President Bashar Assad won the Syrian presidential elections with 88.7 percent of the vote, giving him another seven-year term in office, preliminary results showed. The election was considered a sham by the international community, as many of those in the country's rebel-held areas were unable to vote.

Speaker of Parliament Mohammad Jihad al-Laham announced Wednesday that 10,319,723 votes were cast for Assad. Official results will be released Wednesday. 

That 88.7 percent is however the lowest percentage that the Assad family has won in more than four decades of family regime. Assad's father, Hafez, served as president from 1971 to 2000, and with each re-election he won more than 99 percent of the vote. When his son, Bashar, was elected in July 2000, he won by a 97 percent margin and was re-elected in 2007 with 98 percent of the vote.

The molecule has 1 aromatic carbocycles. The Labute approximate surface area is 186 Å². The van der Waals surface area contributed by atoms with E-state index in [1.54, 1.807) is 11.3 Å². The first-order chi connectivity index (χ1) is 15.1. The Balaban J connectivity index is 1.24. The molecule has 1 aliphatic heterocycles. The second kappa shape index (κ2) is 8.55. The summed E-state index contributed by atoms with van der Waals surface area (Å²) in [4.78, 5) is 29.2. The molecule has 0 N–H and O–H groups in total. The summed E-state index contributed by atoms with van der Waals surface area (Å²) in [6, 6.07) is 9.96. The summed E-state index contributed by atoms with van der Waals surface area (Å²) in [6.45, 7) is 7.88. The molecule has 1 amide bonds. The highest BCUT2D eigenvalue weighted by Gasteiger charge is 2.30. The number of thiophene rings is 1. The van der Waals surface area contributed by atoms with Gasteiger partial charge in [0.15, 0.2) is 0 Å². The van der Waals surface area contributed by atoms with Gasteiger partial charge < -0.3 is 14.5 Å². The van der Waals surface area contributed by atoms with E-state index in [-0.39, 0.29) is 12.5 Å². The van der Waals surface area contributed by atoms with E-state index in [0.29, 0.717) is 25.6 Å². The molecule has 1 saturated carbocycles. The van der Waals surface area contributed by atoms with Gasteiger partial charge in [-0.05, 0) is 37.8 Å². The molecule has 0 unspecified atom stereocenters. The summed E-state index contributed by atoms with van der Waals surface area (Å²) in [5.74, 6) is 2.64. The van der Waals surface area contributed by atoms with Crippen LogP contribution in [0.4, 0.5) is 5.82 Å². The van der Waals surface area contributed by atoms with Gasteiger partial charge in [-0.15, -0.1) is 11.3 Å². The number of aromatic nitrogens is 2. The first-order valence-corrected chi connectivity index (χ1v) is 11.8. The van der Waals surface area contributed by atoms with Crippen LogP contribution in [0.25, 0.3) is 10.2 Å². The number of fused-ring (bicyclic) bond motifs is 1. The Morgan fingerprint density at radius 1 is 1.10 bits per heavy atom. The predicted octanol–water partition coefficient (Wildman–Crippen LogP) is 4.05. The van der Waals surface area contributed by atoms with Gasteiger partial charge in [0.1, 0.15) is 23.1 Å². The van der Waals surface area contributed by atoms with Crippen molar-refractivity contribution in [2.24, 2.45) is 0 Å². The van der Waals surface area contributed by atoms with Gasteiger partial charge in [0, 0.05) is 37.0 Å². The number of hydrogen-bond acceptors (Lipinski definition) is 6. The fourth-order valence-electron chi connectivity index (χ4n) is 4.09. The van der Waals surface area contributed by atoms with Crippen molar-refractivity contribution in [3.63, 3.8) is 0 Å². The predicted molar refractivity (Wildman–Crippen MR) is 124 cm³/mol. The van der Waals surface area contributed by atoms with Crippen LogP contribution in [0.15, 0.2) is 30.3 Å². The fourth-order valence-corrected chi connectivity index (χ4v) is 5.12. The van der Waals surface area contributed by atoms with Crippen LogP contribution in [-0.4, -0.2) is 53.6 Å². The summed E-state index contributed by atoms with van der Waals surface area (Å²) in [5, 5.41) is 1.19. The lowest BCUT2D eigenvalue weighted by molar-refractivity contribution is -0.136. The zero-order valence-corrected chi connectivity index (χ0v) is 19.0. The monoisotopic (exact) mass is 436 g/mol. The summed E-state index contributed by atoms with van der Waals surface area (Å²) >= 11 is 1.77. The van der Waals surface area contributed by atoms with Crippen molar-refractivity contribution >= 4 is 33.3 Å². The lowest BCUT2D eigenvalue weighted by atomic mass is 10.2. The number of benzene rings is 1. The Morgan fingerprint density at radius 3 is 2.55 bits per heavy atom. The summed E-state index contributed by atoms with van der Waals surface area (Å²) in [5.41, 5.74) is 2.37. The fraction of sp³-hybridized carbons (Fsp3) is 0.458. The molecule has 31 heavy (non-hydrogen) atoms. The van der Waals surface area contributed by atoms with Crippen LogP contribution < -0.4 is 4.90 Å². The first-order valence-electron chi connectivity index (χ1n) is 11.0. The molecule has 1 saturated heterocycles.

The election was the first in the country's history to have more than one candidate on the ballot. Hassan al-Nouri and Maher Hajjar won 4.3 percent and 3.2 percent, respectively. The Supreme Constitutional Court said voter turnout was 73.42 percent.

Assad's win shows that he has no intention of relinquishing power or giving in to the opposition that has been fighting his military for more than three years. The conflict has killed more than 160,000 people and displaced millions.